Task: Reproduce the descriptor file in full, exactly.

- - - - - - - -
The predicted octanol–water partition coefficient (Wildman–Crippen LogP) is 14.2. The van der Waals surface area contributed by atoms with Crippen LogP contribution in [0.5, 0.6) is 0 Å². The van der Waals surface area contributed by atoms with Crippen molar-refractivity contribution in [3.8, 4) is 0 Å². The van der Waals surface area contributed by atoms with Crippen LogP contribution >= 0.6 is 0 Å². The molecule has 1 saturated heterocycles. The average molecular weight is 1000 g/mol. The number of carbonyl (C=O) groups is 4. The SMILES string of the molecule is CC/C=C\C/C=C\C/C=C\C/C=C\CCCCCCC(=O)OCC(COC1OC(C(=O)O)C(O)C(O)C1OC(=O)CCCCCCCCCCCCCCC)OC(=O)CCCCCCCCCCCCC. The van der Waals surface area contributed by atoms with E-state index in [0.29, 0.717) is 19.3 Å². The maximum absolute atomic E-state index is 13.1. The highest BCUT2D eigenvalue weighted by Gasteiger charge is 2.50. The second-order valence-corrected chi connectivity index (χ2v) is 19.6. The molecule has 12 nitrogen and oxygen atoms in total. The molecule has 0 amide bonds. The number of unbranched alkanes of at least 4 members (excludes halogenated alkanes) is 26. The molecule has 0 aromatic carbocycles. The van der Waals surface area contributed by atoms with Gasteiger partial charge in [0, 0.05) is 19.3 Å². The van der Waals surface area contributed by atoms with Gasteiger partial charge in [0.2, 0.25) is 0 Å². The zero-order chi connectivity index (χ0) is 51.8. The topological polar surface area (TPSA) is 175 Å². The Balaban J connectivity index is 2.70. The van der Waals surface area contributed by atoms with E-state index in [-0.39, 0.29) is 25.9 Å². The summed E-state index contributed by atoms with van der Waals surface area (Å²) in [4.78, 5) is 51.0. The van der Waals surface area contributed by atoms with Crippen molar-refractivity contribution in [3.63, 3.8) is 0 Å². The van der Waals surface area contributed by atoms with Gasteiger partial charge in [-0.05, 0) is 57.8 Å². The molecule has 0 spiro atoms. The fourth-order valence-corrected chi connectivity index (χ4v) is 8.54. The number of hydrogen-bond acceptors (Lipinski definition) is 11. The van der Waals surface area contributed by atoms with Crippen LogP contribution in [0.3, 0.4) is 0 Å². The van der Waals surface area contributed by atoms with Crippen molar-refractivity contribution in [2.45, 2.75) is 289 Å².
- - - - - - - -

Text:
The predicted octanol–water partition coefficient (Wildman–Crippen LogP) is 14.2. The van der Waals surface area contributed by atoms with Crippen LogP contribution in [0.5, 0.6) is 0 Å². The van der Waals surface area contributed by atoms with Crippen molar-refractivity contribution in [3.8, 4) is 0 Å². The van der Waals surface area contributed by atoms with Crippen LogP contribution >= 0.6 is 0 Å². The molecule has 1 saturated heterocycles. The average molecular weight is 1000 g/mol. The number of carbonyl (C=O) groups is 4. The SMILES string of the molecule is CC/C=C\C/C=C\C/C=C\C/C=C\CCCCCCC(=O)OCC(COC1OC(C(=O)O)C(O)C(O)C1OC(=O)CCCCCCCCCCCCCCC)OC(=O)CCCCCCCCCCCCC. The van der Waals surface area contributed by atoms with E-state index in [0.29, 0.717) is 19.3 Å². The maximum absolute atomic E-state index is 13.1. The highest BCUT2D eigenvalue weighted by Gasteiger charge is 2.50. The second-order valence-corrected chi connectivity index (χ2v) is 19.6. The molecule has 12 nitrogen and oxygen atoms in total. The molecule has 0 amide bonds. The number of unbranched alkanes of at least 4 members (excludes halogenated alkanes) is 26. The molecule has 0 aromatic carbocycles. The van der Waals surface area contributed by atoms with Gasteiger partial charge in [0, 0.05) is 19.3 Å². The van der Waals surface area contributed by atoms with Gasteiger partial charge in [0.2, 0.25) is 0 Å². The zero-order chi connectivity index (χ0) is 51.8. The topological polar surface area (TPSA) is 175 Å². The Balaban J connectivity index is 2.70. The van der Waals surface area contributed by atoms with E-state index in [-0.39, 0.29) is 25.9 Å². The summed E-state index contributed by atoms with van der Waals surface area (Å²) in [4.78, 5) is 51.0. The van der Waals surface area contributed by atoms with Crippen molar-refractivity contribution in [3.63, 3.8) is 0 Å². The van der Waals surface area contributed by atoms with Gasteiger partial charge in [-0.05, 0) is 57.8 Å². The molecule has 0 spiro atoms. The fourth-order valence-corrected chi connectivity index (χ4v) is 8.54. The number of hydrogen-bond acceptors (Lipinski definition) is 11. The van der Waals surface area contributed by atoms with Crippen LogP contribution in [0.3, 0.4) is 0 Å². The van der Waals surface area contributed by atoms with Crippen molar-refractivity contribution in [2.45, 2.75) is 289 Å².